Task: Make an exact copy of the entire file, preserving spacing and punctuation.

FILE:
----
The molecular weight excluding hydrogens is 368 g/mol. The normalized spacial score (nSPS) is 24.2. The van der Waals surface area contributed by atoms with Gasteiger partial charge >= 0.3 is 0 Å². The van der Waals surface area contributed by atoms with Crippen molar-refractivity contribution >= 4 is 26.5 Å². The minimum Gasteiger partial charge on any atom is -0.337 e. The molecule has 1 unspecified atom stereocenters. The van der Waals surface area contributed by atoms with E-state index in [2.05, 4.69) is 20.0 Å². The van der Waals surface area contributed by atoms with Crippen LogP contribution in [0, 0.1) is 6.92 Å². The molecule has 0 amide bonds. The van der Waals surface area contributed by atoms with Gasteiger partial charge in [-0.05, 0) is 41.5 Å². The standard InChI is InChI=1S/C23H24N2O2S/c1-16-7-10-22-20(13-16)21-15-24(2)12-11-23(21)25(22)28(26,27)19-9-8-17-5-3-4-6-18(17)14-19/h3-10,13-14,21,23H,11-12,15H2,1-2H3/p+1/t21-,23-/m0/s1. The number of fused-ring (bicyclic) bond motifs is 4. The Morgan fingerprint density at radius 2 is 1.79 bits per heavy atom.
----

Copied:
The molecular weight excluding hydrogens is 368 g/mol. The normalized spacial score (nSPS) is 24.2. The van der Waals surface area contributed by atoms with Gasteiger partial charge >= 0.3 is 0 Å². The van der Waals surface area contributed by atoms with Crippen molar-refractivity contribution >= 4 is 26.5 Å². The minimum Gasteiger partial charge on any atom is -0.337 e. The molecule has 1 unspecified atom stereocenters. The van der Waals surface area contributed by atoms with E-state index in [2.05, 4.69) is 20.0 Å². The van der Waals surface area contributed by atoms with Crippen LogP contribution in [0, 0.1) is 6.92 Å². The molecule has 0 amide bonds. The van der Waals surface area contributed by atoms with Gasteiger partial charge in [-0.05, 0) is 41.5 Å². The standard InChI is InChI=1S/C23H24N2O2S/c1-16-7-10-22-20(13-16)21-15-24(2)12-11-23(21)25(22)28(26,27)19-9-8-17-5-3-4-6-18(17)14-19/h3-10,13-14,21,23H,11-12,15H2,1-2H3/p+1/t21-,23-/m0/s1. The number of fused-ring (bicyclic) bond motifs is 4. The Morgan fingerprint density at radius 2 is 1.79 bits per heavy atom.